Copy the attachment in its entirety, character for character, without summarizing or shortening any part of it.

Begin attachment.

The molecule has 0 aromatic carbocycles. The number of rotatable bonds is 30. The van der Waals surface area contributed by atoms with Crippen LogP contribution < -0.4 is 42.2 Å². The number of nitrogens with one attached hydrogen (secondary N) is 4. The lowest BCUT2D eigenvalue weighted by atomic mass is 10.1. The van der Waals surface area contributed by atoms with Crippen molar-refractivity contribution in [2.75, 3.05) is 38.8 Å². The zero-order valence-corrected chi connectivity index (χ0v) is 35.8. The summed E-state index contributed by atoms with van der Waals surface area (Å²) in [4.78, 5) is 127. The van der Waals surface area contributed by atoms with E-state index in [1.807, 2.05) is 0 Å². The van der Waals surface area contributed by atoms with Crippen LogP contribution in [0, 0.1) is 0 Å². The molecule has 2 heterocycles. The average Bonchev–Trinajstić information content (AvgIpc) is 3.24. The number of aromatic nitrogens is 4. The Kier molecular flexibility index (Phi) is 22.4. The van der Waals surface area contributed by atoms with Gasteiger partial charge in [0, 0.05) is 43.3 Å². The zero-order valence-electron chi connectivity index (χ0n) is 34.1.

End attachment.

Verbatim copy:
The molecule has 0 aromatic carbocycles. The number of rotatable bonds is 30. The van der Waals surface area contributed by atoms with Crippen LogP contribution < -0.4 is 42.2 Å². The number of nitrogens with one attached hydrogen (secondary N) is 4. The lowest BCUT2D eigenvalue weighted by atomic mass is 10.1. The van der Waals surface area contributed by atoms with Crippen molar-refractivity contribution in [2.75, 3.05) is 38.8 Å². The zero-order valence-corrected chi connectivity index (χ0v) is 35.8. The summed E-state index contributed by atoms with van der Waals surface area (Å²) in [4.78, 5) is 127. The van der Waals surface area contributed by atoms with E-state index in [1.807, 2.05) is 0 Å². The van der Waals surface area contributed by atoms with Crippen LogP contribution in [0, 0.1) is 0 Å². The molecule has 2 heterocycles. The average Bonchev–Trinajstić information content (AvgIpc) is 3.24. The number of aromatic nitrogens is 4. The Kier molecular flexibility index (Phi) is 22.4. The van der Waals surface area contributed by atoms with Gasteiger partial charge in [0, 0.05) is 43.3 Å². The zero-order valence-electron chi connectivity index (χ0n) is 34.1.